AIWA SX-R220 Specs
The AIWA SX-R220 speakers are plain, black speakers which were popular, just as the company was, back in their day. Several sets of these speakers still exist today.
The company they were manufactured by, AIWA, was a Japanese electronics company popular in the 1970s and 1980s that produced audio equipment available all over the world. In 2006, AIWA products were discontinued, even after Sony took over the brand. Their speakers, including the SX-R220, delivered unbelievable quality sound, ideal for home audio.
The AIWA SX-R220 speakers are considered bookshelf speakers and come as a set of two. These speakers were originally made in China. Each speaker is 120 watts with 6 ohms, making them ideal for high-power amplifiers. Each speaker also has 16 impedance and 50-watt music power. The SX-R220 speakers do not have wired cords, but AV cords instead. The wires are long enough for comfortable use and a phono plug is at the end, which can be cut off.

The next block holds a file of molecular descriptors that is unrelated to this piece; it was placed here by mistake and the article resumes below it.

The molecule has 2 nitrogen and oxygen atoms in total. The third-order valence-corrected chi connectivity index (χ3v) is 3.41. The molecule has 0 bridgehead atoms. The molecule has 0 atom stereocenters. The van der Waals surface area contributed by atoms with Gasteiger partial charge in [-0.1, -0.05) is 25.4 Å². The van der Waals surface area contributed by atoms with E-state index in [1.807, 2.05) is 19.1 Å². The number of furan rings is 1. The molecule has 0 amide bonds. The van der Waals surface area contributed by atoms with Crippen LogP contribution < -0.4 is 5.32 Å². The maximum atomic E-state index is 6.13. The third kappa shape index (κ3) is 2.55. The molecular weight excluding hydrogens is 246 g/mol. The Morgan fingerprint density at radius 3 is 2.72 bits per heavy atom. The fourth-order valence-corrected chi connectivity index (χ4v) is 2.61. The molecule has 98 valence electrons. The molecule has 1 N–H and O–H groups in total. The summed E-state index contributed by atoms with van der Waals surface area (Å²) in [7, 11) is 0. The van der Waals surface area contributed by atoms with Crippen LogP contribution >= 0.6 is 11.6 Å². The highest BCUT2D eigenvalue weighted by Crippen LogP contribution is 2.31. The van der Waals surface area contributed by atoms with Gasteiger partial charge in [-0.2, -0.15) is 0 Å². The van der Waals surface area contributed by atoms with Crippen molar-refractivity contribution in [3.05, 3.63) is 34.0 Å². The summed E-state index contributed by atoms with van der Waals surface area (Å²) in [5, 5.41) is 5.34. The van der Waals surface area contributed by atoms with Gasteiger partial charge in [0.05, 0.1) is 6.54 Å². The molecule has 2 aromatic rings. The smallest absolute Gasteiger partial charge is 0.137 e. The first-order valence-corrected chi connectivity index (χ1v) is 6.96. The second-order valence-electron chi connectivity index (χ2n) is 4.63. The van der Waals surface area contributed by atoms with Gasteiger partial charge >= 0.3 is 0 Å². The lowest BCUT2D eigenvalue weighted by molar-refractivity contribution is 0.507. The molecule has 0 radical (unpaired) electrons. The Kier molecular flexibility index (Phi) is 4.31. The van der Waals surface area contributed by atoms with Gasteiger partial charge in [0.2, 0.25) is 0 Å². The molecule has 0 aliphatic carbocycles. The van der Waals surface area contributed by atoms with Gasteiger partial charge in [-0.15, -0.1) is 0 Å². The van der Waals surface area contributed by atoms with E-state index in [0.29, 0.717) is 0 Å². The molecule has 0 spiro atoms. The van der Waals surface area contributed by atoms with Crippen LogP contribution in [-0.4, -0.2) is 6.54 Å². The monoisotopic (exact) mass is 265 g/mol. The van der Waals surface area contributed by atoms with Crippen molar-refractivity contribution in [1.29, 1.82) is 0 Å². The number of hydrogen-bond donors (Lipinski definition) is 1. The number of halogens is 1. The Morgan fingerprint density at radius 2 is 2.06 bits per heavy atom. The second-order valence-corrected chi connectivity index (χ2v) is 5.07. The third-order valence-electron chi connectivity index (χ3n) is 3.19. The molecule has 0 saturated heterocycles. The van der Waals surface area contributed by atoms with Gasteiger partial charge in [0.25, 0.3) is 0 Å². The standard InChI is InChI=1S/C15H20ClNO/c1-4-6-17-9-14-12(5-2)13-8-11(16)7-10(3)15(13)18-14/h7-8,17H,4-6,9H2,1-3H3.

- The AIWA SX-R220 speakers are considered bookshelf speakers and come as a set of two.
- Each speaker is 120 watts with 6 ohms, making them ideal for high-power amplifiers.
These AIWA speakers are all black, including the cord. Each speaker contains the original AIWA logo. The SX-R220 speakers come in a small, rectangular shape and each measures 7 inches by 6 inches by 5 inches. The body of the speakers is made of plastic.
- These AIWA speakers are all black, including the cord.
- Each speaker contains the original AIWA logo.
Where to Buy
AIWA products are no longer produced, but several copies of their products may be bought in small shops or through the Internet from previous owners. These AIWA SX-R220 speakers can be found in pawnshops and vintage shops, as well as stores such as Goodwill or online at eBay. They are usually priced at around 20 dollars for the pair.
Aleksandra Ozimek has been writing professionally since 2007 for a fashion blog, various online media and the "Queens Courier," in addition to interning at "Cosmopolitan" magazine. She completed her Bachelor of Science in journalism and photography from St. John's University, where she is completing her master's degree.